In China all kinds of bronze and copper objects have circulated as currency over the years. The best known are spade and knife (or sword) coins. Initially, real spades and knives were exchanged as money. In the course of time they became replaced by spades and knives that were not made for their original use and they became gradually more flat and blunt. In the border region of China, Thaliand and Burma there are still tribes who use knives as currency today.

Sweet n Sour Swing – Live Music
Floor G, Gallery 21, Greek and Roman Sculpture
7.00 – 10.30pm
Tickets: Free, drop-in

From Dr Fu Manchu, to Broken Blossom (1919), Piccadilly (1929), and Shanghai Express (1932) ... Limehouse, or the image of Chinatown, has always been an exotic, dangerous mystery. Sweet n Sour Swing are a Sino-Caucasian Nostalgia duo playing pre-war Big Band Music Hall numbers with an Oriental twist. The duo, featuring an Erhu (Chinese 2-string violin) and a guitar, take listeners back into time to 1930s Shanghai: where a Chinese girl fell in love with an Englishman, they could never understand each other, but the music somehow connected them with magic.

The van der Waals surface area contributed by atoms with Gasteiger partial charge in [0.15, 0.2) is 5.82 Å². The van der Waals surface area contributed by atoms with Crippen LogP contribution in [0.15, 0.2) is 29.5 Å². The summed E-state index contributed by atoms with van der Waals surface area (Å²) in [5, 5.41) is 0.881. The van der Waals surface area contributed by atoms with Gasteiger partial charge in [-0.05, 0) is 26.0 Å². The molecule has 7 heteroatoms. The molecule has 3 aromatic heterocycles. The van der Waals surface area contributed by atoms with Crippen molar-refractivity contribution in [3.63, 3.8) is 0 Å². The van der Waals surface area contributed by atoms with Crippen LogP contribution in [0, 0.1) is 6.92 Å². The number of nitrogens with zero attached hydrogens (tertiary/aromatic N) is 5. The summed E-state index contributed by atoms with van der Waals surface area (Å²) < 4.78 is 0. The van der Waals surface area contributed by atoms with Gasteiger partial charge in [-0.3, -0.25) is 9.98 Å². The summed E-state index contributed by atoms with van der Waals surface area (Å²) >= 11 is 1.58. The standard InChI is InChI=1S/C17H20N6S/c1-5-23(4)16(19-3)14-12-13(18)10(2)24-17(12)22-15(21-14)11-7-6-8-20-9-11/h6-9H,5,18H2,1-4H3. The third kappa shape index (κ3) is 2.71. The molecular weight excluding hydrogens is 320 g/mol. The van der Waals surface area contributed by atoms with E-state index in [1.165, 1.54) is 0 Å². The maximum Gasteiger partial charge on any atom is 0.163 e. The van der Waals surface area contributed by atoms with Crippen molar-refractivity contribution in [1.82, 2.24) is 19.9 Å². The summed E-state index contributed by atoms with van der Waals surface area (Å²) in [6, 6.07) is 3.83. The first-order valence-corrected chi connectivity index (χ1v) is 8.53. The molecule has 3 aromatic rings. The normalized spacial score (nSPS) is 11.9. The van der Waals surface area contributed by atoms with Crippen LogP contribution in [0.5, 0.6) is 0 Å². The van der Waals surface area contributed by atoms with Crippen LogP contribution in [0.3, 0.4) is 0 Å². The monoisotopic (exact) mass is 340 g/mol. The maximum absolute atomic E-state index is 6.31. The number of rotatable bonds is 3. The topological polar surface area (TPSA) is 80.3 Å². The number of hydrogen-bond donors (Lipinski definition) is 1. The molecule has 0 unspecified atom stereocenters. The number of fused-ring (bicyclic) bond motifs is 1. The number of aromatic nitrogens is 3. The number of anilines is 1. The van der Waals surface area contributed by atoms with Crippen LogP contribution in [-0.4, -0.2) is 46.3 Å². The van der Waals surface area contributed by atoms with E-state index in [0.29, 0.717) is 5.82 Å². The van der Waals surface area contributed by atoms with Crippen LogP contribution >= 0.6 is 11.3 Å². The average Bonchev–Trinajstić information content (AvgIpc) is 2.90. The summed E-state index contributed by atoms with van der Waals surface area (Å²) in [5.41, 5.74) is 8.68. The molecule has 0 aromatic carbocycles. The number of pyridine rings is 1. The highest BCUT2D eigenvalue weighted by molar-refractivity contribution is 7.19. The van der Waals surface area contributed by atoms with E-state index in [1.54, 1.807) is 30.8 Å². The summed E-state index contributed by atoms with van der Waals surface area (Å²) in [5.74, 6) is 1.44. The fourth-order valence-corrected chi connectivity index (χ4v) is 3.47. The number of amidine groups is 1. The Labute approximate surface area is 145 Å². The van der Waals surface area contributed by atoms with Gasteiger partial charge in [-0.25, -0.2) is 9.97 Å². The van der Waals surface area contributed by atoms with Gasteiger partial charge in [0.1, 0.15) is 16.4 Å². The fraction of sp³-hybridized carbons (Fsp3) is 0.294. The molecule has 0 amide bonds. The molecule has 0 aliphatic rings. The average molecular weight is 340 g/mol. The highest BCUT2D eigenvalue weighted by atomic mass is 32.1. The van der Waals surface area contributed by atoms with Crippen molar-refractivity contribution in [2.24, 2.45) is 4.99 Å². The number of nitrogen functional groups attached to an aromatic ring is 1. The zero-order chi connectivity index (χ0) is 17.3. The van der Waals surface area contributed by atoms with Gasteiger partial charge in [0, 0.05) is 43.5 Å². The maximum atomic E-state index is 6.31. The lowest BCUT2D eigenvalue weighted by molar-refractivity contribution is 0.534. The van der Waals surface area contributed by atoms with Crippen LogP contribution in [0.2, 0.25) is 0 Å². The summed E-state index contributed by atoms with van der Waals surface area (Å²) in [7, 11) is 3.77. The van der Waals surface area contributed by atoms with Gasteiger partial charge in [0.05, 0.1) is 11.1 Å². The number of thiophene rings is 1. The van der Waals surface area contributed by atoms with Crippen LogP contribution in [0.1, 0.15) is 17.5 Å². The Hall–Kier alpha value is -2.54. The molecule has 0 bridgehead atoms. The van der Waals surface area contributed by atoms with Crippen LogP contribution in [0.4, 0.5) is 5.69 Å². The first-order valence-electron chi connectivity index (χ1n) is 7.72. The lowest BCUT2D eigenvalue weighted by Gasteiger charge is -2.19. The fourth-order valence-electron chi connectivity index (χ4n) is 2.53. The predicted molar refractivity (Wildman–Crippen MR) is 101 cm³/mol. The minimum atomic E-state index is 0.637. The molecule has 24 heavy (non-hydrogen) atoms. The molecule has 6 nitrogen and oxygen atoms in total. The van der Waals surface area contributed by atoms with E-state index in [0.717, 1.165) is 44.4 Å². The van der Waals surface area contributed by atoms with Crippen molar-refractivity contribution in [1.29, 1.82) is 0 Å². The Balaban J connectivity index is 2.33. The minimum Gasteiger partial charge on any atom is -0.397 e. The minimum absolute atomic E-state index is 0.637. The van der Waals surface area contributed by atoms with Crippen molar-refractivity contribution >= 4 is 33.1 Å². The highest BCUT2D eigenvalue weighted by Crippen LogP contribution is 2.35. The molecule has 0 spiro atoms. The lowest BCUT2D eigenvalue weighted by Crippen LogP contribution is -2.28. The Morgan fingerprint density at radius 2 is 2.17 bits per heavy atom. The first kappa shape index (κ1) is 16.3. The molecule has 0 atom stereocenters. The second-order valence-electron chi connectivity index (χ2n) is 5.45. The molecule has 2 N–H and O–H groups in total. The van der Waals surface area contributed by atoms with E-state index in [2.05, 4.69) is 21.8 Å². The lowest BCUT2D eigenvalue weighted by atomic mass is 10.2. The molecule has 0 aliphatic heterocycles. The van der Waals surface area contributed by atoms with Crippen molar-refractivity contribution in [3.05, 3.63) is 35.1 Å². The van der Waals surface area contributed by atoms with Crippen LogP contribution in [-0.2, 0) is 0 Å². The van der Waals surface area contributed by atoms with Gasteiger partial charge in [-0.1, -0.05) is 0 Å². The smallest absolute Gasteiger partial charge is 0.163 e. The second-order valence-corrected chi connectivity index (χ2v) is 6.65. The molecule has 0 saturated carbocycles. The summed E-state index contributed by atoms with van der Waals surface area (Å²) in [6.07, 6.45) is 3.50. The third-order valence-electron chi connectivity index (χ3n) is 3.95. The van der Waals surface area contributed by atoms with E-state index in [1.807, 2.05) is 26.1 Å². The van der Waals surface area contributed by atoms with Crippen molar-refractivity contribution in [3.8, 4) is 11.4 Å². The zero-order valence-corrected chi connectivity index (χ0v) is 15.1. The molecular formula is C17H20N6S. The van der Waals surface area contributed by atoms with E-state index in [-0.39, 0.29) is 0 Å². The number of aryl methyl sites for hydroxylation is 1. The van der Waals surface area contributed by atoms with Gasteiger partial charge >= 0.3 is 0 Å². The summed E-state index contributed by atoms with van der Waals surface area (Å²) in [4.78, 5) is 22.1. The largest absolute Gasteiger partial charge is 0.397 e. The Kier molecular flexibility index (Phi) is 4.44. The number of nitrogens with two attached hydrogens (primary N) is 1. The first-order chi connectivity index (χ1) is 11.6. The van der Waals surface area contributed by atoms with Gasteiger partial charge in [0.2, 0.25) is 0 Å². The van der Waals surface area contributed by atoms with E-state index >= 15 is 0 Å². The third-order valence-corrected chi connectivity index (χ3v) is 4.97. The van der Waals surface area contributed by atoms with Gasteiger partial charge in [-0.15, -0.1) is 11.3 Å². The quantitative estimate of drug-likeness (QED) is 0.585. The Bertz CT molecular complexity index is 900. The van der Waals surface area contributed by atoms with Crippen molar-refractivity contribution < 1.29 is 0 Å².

Soak up the sounds of Evan Lee (guitar, vocals – born year of the snake) and Chinita Lee (vocals, broken hearted Erhu – born year of the rabbit) in the Greek and Roman Sculpture Gallery Bar.

Chinese Influenced DJ Set – by Tim Hand of Oxford Contemporary Music
Floor -2, Gallery 2, Human Image
7.00 – 10.30pm
Tickets: Free, drop-in

In response to artist Xu Bing's beautiful images of China, the eclectic music promoter and producer OCM presents a celebration of China's sounds. From beautifully atmospheric field recordings and the delicate sounds of traditional music right through to the best of the new, China bursts with sound and music of all kinds.

OCM's programmer, Tim Hand, brings you the music of the far northern plains, the ethereal recorded sounds of whistles mounted on pigeons, the electronic music of the big cities and much, much more. Visit www.ocmevents.org for more details).

Introducing Acupuncture, Cupping, and Chinese Medicine – by Jess Buck of Eau de Vie